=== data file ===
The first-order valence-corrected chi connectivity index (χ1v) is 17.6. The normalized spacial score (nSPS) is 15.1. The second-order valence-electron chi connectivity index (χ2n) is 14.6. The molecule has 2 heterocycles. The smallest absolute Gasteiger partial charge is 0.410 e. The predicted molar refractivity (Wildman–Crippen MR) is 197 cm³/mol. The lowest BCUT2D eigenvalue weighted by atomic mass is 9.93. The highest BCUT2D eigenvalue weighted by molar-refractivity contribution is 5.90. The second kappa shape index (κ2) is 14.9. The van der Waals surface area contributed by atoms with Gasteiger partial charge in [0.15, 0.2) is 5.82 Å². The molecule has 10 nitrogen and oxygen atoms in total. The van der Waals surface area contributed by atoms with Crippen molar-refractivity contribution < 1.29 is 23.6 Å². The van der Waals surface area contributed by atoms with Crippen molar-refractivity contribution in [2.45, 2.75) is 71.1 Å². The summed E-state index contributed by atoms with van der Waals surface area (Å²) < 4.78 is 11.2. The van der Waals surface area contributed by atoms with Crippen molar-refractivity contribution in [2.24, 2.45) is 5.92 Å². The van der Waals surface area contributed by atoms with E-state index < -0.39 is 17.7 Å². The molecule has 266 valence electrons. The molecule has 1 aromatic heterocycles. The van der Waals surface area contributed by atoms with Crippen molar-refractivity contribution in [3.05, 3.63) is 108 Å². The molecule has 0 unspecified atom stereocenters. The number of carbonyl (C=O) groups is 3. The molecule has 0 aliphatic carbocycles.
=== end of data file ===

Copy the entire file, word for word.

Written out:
The first-order valence-corrected chi connectivity index (χ1v) is 17.6. The normalized spacial score (nSPS) is 15.1. The second-order valence-electron chi connectivity index (χ2n) is 14.6. The molecule has 2 heterocycles. The smallest absolute Gasteiger partial charge is 0.410 e. The predicted molar refractivity (Wildman–Crippen MR) is 197 cm³/mol. The lowest BCUT2D eigenvalue weighted by atomic mass is 9.93. The highest BCUT2D eigenvalue weighted by molar-refractivity contribution is 5.90. The second kappa shape index (κ2) is 14.9. The van der Waals surface area contributed by atoms with Gasteiger partial charge in [0.15, 0.2) is 5.82 Å². The molecule has 10 nitrogen and oxygen atoms in total. The van der Waals surface area contributed by atoms with Crippen molar-refractivity contribution < 1.29 is 23.6 Å². The van der Waals surface area contributed by atoms with Crippen molar-refractivity contribution in [2.45, 2.75) is 71.1 Å². The summed E-state index contributed by atoms with van der Waals surface area (Å²) < 4.78 is 11.2. The van der Waals surface area contributed by atoms with Crippen molar-refractivity contribution in [2.24, 2.45) is 5.92 Å². The van der Waals surface area contributed by atoms with E-state index < -0.39 is 17.7 Å². The molecule has 266 valence electrons. The molecule has 1 aromatic heterocycles. The van der Waals surface area contributed by atoms with Crippen molar-refractivity contribution in [3.05, 3.63) is 108 Å². The molecule has 0 unspecified atom stereocenters. The number of carbonyl (C=O) groups is 3. The molecule has 0 aliphatic carbocycles.